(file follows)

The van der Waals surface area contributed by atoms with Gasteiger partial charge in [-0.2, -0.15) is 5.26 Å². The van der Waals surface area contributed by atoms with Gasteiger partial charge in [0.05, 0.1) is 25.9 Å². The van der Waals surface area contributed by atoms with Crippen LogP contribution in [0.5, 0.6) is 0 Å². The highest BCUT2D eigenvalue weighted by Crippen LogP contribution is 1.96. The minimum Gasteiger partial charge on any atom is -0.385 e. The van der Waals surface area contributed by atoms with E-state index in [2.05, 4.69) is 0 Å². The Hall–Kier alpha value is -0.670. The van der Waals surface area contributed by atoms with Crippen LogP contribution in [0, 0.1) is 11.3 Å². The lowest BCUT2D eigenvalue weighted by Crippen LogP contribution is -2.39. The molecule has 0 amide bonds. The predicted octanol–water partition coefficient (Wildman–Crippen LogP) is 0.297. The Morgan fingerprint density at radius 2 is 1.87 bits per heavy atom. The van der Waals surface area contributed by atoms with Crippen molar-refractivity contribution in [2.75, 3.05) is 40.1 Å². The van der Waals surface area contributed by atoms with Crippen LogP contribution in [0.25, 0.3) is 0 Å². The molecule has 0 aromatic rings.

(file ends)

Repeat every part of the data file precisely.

The van der Waals surface area contributed by atoms with Gasteiger partial charge in [-0.2, -0.15) is 5.26 Å². The van der Waals surface area contributed by atoms with Gasteiger partial charge in [0.05, 0.1) is 25.9 Å². The van der Waals surface area contributed by atoms with Crippen LogP contribution in [0.5, 0.6) is 0 Å². The highest BCUT2D eigenvalue weighted by Crippen LogP contribution is 1.96. The minimum Gasteiger partial charge on any atom is -0.385 e. The van der Waals surface area contributed by atoms with E-state index in [2.05, 4.69) is 0 Å². The Hall–Kier alpha value is -0.670. The van der Waals surface area contributed by atoms with Crippen LogP contribution in [0, 0.1) is 11.3 Å². The lowest BCUT2D eigenvalue weighted by Crippen LogP contribution is -2.39. The molecule has 0 amide bonds. The predicted octanol–water partition coefficient (Wildman–Crippen LogP) is 0.297. The Morgan fingerprint density at radius 2 is 1.87 bits per heavy atom. The van der Waals surface area contributed by atoms with Crippen molar-refractivity contribution in [2.75, 3.05) is 40.1 Å². The van der Waals surface area contributed by atoms with Crippen LogP contribution in [0.25, 0.3) is 0 Å². The molecule has 0 aromatic rings.